7.  How do you PLAN, DESIGN, AND BUILD FOR sustainability?  Do you mix concepts from past architectural solutions with new technologies?

I believe that the best sustainability solutions are informed by the past. Before our current technology, we knew how to make buildings out of materials we could find locally, work by hand, and repair over time.

Architectural form and design were rooted in knowledge of the local climate to maximize human comfort with minimal energy. Building on and evolving this knowledge, we can integrate new technologies that are place-based, human-centered, and adaptive into new buildings.

Natural materials, like adobe, are a great example of this - there are many ways to integrate biomaterials through new technologies, for example, straw panels, timber structure, and hemp insulation, which are new forms of old technology.

I think we are at a very interesting moment in which the high-performance design community is “inventing” or rediscovering technology of the past to create zero emissions buildings. Passive design features, like overhangs to block direct sun in the summer or thermal chimneys to promote stack effect that cools by allowing hot air to rise through the building, are being seen much more often in contemporary architecture.

This also extends to high-tech solutions, like automated windows that are tied into a building management system to provide natural ventilation when the temperature, air quality, humidity, and other factors are conducive. These hybrid past-future approaches are leading to a new era of buildings.

However, I think we still have a ways to come in terms of remembering the human component of these strategies. While it may save energy and improve health and happiness to have open windows, if we don’t open and close them ourselves, we still have a real disconnect between indoor habitats and the environment - this is a fundamental issue with our built environment in developed areas of the world.

8.  Do you incorporate renewable energy solutions in your buildings?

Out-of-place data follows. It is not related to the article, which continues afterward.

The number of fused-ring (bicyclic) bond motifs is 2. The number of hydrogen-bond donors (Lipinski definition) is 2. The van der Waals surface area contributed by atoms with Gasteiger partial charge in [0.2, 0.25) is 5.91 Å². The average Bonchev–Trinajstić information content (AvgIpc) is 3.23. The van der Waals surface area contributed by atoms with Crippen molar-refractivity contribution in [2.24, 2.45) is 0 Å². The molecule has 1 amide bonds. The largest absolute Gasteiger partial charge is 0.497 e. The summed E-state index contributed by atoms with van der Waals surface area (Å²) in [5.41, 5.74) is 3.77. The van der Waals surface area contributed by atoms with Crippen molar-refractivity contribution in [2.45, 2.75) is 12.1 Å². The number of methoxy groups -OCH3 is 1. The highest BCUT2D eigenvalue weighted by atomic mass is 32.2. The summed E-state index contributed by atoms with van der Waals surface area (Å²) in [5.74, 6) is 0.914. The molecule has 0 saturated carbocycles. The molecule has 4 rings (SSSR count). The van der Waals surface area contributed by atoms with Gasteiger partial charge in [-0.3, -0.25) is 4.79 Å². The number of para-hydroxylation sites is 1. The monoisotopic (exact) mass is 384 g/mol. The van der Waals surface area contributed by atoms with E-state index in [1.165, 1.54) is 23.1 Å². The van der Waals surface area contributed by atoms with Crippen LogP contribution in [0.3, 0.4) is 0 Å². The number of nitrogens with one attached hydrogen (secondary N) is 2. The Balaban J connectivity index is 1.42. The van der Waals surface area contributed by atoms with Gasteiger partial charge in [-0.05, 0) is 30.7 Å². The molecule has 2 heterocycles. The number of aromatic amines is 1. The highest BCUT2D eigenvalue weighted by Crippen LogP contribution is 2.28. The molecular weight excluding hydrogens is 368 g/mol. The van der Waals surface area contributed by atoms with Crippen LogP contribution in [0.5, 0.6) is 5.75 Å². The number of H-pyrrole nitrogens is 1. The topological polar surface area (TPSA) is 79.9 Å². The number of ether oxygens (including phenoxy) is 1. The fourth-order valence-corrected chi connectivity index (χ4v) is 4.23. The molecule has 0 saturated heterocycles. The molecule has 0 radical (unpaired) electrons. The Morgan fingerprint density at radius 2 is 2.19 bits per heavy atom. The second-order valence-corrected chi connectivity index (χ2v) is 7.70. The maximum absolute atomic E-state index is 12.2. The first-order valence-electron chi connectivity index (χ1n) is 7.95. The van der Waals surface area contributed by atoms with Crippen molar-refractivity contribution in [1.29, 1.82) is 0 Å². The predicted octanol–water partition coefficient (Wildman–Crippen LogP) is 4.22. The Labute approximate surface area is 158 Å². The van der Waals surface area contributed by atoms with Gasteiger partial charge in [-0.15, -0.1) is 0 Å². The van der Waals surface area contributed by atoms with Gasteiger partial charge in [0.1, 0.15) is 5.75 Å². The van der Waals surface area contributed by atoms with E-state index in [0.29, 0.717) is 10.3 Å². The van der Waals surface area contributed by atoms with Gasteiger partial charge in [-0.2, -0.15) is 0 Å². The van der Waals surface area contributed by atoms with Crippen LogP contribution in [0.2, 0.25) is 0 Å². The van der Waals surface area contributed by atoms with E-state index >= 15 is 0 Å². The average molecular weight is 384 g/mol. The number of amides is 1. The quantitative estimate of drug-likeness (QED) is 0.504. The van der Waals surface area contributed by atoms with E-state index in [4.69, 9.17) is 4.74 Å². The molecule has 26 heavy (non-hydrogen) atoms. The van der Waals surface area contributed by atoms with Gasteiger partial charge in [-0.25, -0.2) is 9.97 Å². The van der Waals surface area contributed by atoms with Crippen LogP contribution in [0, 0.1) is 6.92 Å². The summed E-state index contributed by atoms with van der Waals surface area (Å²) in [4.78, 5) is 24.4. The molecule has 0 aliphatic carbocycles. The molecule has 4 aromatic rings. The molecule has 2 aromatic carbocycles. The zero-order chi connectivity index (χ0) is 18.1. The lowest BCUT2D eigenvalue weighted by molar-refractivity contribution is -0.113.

Yes, the first strategy should always be efficiency - reduce demand for energy using passive strategies and through occupant behavior - but moving off of fossil fuels and using renewable electricity is key to zero emissions buildings for both old and new construction.

9.  What is your COP28 programming?

Architecture 2030 Programs at COP28

Exhibit | Buildings and Infrastructure as Core Climate Solutions
Friday-Sunday 1-3 December Booth 6, Blue Zone 

Market Transformation Activation – Preparing for Paris 2024
Session information and live stream here
Tuesday 2 December 16:00 – 17:00 Buildings Pavilion, Blue Zone

Enabling Circularity in the Built Environment
Session information and live stream here
Tuesday 5 December 15:00 – 16:00 Buildings Pavilion, Blue Zone

Driving Higher Education for Global Action
Tuesday 5 December 14:30 – 15:30 Thailand Pavilion, Blue Zone

Enhancing Urban Water Resilience through Nature Based Solutions in Public Places
Session information and register here
Tuesday 5 December 15:30-17:00 Water Pavilion, Blue Zone

Scaling Up Nature-Based Solutions in Urban Environments
Session information and live stream here
Wednesday 6 December 13:15 – 14:15 IUCN Pavilion, Blue Zone

Fifth Industrial Revolution & Closing the Carbon Loop
Session information and live stream here
Wednesday 6 December 15:00 – 16:30 Buildings Pavilion, Blue Zone

Nature-Based Solutions in the Built Environment
Wednesday 6 December 16:00 – 17:00 Thailand Pavilion, Blue Zone

Nature-Based Solutions & the Built Environment: Designing for Resilience, Drawdown & Biodiversity
Friday 8 December 16:00 – 17:00 UN Side Event, SE Room 9, Blue Zone

Footprint & Handprint: Building at the Nexus of Culture, Economy and Climate
Sunday 10 December 15:30 – 16:30 Thailand Pavilion, Blue Zone

10. How long have you been attending the COP?

Architecture 2030 has been attending COPs since the mid 2000s.
This is my third COP experience, but my first time attending in person. 

11. Anything else you would like to add

In order to protect our cultures and our buildings, we have to collaborate more. The cultural heritage community has so much knowledge to bring to the construction industry, and we need this knowledge deployed at scale to address the more than 220 billion square meters of buildings we already have and to accommodate projected growth. The crisis is urgent and the time is now to learn from and work closely together.

12. How can people get in touch with you?